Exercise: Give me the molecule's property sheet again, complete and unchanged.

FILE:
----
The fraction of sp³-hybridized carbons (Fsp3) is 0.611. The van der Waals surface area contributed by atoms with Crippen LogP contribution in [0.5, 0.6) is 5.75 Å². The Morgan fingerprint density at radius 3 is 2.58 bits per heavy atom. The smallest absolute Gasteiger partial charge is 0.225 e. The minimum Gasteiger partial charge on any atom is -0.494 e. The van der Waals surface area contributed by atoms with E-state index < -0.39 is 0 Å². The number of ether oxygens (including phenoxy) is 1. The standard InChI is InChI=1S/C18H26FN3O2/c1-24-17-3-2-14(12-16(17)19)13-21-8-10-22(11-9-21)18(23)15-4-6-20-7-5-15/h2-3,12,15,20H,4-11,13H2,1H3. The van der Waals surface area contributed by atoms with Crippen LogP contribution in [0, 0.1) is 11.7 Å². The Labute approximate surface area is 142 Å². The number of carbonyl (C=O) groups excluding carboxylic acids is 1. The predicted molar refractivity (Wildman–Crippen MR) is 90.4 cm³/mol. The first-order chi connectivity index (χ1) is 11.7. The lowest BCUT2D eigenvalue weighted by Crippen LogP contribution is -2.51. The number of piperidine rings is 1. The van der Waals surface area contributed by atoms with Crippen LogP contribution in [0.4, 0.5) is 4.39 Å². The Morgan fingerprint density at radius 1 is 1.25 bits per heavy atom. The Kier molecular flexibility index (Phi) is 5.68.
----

The fraction of sp³-hybridized carbons (Fsp3) is 0.611. The van der Waals surface area contributed by atoms with Crippen LogP contribution in [0.5, 0.6) is 5.75 Å². The Morgan fingerprint density at radius 3 is 2.58 bits per heavy atom. The smallest absolute Gasteiger partial charge is 0.225 e. The minimum Gasteiger partial charge on any atom is -0.494 e. The van der Waals surface area contributed by atoms with E-state index < -0.39 is 0 Å². The number of ether oxygens (including phenoxy) is 1. The standard InChI is InChI=1S/C18H26FN3O2/c1-24-17-3-2-14(12-16(17)19)13-21-8-10-22(11-9-21)18(23)15-4-6-20-7-5-15/h2-3,12,15,20H,4-11,13H2,1H3. The van der Waals surface area contributed by atoms with Crippen LogP contribution in [0, 0.1) is 11.7 Å². The Labute approximate surface area is 142 Å². The number of carbonyl (C=O) groups excluding carboxylic acids is 1. The predicted molar refractivity (Wildman–Crippen MR) is 90.4 cm³/mol. The first-order chi connectivity index (χ1) is 11.7. The lowest BCUT2D eigenvalue weighted by Crippen LogP contribution is -2.51. The number of piperidine rings is 1. The van der Waals surface area contributed by atoms with Crippen LogP contribution in [0.4, 0.5) is 4.39 Å². The Morgan fingerprint density at radius 1 is 1.25 bits per heavy atom. The Kier molecular flexibility index (Phi) is 5.68.